Recognising the signs of a poor saddle fit

A well fitting saddle is essential for your horse’s comfort and also your own riding position. Learn how to spot the early warning signs of a badly fitting saddle

Recognising the signs of a poor saddle fit
Ensure you check the length – the tree of the saddle should not extend beyond the top of the last rib
  1. Muscle soreness under or behind the saddle. The horse may flinch when being groomed or tacked up
  2. Dry patches may appear under the front of the saddle surrounded by sweat after exercise.  This can indicate too many layers or too thick a layer beneath the saddle, filling up the gullet and pressing on the spine
  3. Swellings under the saddle after exercise

If the saddle has been badly fitting for some time, you may notice some longer term indicators such as:

  1. Depressions behind the scapulae (shoulder blades) or elsewhere under the saddle.  These may reflect a chronically poorly-fitted saddle and pressure points
  2. White hairs appear when pressure has injured the hair follicles.  However, they usually do not appear until the hair coat changes
  3. Dry patches under the front of the saddle surrounded  by sweat after exercise
  4. Scabby lesions under the front or back of the saddle

How can you assess a saddle fit yourself?

You should always ask a qualified saddler to fit and check your saddle but here are a few things you can check yourself between visits:

- Check the length – the tree of the saddle should not extend beyond the top of the last rib

- Jumping saddles are longer in the seat than dressage saddles to allow for a more horizontal thigh position

- Some pony saddles are not adequately adapted to fit relatively large young people, without being too long for a pony’s back.  The seat, knee rolls and flaps need to be designed to accommodate the rider’s growth

- The saddle should remain central on your horse’s back in walk, trot and canter, with the seat parallel to the ground.  A little movement from side to side is normal but the saddle should not swing from side to side or lift off the back.  The rider must be able to sit centrally in the seat, not tipping forward or back.  When your legs hang they should not drift forward or backward.  You should be able to stand in the stirrups and maintain your balance.

- The gullet is the central channel on the underside of the saddle which fits over the top of the horse’s spine.  It should not be in contact with the spine when a rider is on the saddle.  Check that at least two fingers’ width aligned vertically (3cm) can be inserted under the pommel when the rider is standing in the stirrups, both before and after exercise.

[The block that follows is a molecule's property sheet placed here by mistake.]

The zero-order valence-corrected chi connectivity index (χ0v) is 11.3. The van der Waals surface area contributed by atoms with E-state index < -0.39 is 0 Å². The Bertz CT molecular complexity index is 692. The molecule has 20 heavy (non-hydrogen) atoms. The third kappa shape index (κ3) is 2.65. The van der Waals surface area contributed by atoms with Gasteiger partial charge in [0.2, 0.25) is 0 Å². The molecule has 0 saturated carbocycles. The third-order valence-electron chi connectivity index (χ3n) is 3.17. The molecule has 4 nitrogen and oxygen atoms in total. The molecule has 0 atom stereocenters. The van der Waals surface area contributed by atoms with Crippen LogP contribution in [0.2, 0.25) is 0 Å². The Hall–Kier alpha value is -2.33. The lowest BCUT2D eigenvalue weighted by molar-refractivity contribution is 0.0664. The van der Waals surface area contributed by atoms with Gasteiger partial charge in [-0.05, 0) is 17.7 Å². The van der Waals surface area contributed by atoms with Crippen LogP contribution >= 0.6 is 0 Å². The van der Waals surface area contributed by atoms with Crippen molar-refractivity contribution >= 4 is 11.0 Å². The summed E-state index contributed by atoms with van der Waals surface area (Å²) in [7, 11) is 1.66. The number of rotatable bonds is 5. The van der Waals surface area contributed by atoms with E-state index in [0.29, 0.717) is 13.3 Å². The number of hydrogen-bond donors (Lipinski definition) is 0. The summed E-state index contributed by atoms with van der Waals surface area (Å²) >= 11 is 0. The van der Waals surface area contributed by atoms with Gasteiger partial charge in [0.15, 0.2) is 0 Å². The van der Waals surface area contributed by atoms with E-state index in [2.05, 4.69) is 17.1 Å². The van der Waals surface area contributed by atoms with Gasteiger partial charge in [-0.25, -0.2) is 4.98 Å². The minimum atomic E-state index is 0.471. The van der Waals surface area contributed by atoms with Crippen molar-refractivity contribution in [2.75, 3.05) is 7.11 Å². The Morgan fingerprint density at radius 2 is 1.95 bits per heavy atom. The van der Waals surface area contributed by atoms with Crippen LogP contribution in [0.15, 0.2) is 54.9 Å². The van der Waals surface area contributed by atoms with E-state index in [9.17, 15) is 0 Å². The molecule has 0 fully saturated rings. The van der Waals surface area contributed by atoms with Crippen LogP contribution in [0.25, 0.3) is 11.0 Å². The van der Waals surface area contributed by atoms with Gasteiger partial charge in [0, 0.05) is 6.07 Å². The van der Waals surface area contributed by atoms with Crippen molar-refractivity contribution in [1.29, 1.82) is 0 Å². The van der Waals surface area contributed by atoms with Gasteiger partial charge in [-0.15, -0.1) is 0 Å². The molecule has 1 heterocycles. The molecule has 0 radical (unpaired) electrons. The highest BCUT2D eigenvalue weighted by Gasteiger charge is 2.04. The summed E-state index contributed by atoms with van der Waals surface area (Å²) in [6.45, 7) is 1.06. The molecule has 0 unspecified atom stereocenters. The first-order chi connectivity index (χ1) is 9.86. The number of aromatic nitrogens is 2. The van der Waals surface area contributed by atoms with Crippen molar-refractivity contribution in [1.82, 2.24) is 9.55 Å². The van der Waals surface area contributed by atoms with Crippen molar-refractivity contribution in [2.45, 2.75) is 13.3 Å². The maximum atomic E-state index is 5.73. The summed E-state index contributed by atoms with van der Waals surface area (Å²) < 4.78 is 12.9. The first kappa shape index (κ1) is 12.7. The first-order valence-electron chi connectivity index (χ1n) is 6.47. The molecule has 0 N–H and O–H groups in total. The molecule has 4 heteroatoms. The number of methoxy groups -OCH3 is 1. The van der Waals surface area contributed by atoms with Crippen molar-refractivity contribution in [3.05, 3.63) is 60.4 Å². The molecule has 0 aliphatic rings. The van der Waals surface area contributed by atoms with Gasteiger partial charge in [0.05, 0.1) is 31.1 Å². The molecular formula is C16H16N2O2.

- Check that you can see through the gullet of the saddle.  The development of white hair on top of the horse’s back can indicate lack of clearance.

- The front of the tree should stay approximately 5cm behind the top of the back of the horse’s scapulae

- Check that the saddle stays behind the scapulae during exercise.  Ruffling of the hair underneath the saddle could indicate undesirable movement. 

- The bearing area (panels) should be in contact all the way along the back

- Material used in panels differs but this is not important provided that the panels are soft and smooth against the horse’s back

- Feel under the saddle for any gaps.  There should not be any areas where there is either reduced contact or no contact between the panels and the horse’s back.  This can also be checked by looking at the grease on the saddle if using the saddle without a numnah

Handy Tip

Dust the bottom of the saddle with talcum powder and see how it is distributed on the horse’s back.  You should not be able to run your hand under the front panel with a rider on the horse.  Feel for excessive pressure especially under the tree points, look at the distribution of sweat on the numnah under the saddle or look for the presence of dry spots on the back after exercise which may indicate pressure points.


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